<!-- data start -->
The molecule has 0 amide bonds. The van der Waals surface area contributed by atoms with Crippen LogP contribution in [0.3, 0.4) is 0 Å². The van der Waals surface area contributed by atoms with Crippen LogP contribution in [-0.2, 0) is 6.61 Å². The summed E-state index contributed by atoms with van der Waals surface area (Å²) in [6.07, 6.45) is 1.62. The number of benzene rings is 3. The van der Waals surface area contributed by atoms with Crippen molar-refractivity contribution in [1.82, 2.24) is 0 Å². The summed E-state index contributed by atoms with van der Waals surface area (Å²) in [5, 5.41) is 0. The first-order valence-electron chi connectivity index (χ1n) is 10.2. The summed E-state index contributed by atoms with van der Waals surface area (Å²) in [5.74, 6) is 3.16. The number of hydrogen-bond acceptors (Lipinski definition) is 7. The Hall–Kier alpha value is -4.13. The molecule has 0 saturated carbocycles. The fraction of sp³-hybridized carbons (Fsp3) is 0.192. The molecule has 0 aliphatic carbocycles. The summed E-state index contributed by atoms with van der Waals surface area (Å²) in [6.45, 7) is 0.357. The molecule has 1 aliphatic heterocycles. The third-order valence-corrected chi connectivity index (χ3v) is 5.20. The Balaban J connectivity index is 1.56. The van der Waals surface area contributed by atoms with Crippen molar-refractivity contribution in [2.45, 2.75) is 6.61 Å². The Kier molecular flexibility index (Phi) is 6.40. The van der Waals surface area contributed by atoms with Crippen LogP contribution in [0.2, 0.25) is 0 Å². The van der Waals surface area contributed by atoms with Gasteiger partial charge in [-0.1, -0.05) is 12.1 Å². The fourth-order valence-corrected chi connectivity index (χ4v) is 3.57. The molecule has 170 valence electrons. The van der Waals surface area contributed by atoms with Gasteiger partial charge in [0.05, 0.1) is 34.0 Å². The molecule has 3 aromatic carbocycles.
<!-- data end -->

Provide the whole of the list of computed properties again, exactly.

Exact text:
The molecule has 0 amide bonds. The van der Waals surface area contributed by atoms with Crippen LogP contribution in [0.3, 0.4) is 0 Å². The van der Waals surface area contributed by atoms with Crippen LogP contribution in [-0.2, 0) is 6.61 Å². The summed E-state index contributed by atoms with van der Waals surface area (Å²) in [6.07, 6.45) is 1.62. The number of benzene rings is 3. The van der Waals surface area contributed by atoms with Crippen molar-refractivity contribution in [1.82, 2.24) is 0 Å². The summed E-state index contributed by atoms with van der Waals surface area (Å²) in [5, 5.41) is 0. The first-order valence-electron chi connectivity index (χ1n) is 10.2. The summed E-state index contributed by atoms with van der Waals surface area (Å²) in [5.74, 6) is 3.16. The number of hydrogen-bond acceptors (Lipinski definition) is 7. The Hall–Kier alpha value is -4.13. The molecule has 0 saturated carbocycles. The fraction of sp³-hybridized carbons (Fsp3) is 0.192. The molecule has 0 aliphatic carbocycles. The summed E-state index contributed by atoms with van der Waals surface area (Å²) in [6.45, 7) is 0.357. The molecule has 1 aliphatic heterocycles. The third-order valence-corrected chi connectivity index (χ3v) is 5.20. The Balaban J connectivity index is 1.56. The van der Waals surface area contributed by atoms with Crippen molar-refractivity contribution in [2.45, 2.75) is 6.61 Å². The Kier molecular flexibility index (Phi) is 6.40. The van der Waals surface area contributed by atoms with Crippen LogP contribution in [0.2, 0.25) is 0 Å². The van der Waals surface area contributed by atoms with Gasteiger partial charge in [-0.1, -0.05) is 12.1 Å². The fourth-order valence-corrected chi connectivity index (χ4v) is 3.57. The molecule has 170 valence electrons. The van der Waals surface area contributed by atoms with Gasteiger partial charge in [0.05, 0.1) is 34.0 Å². The molecule has 3 aromatic carbocycles.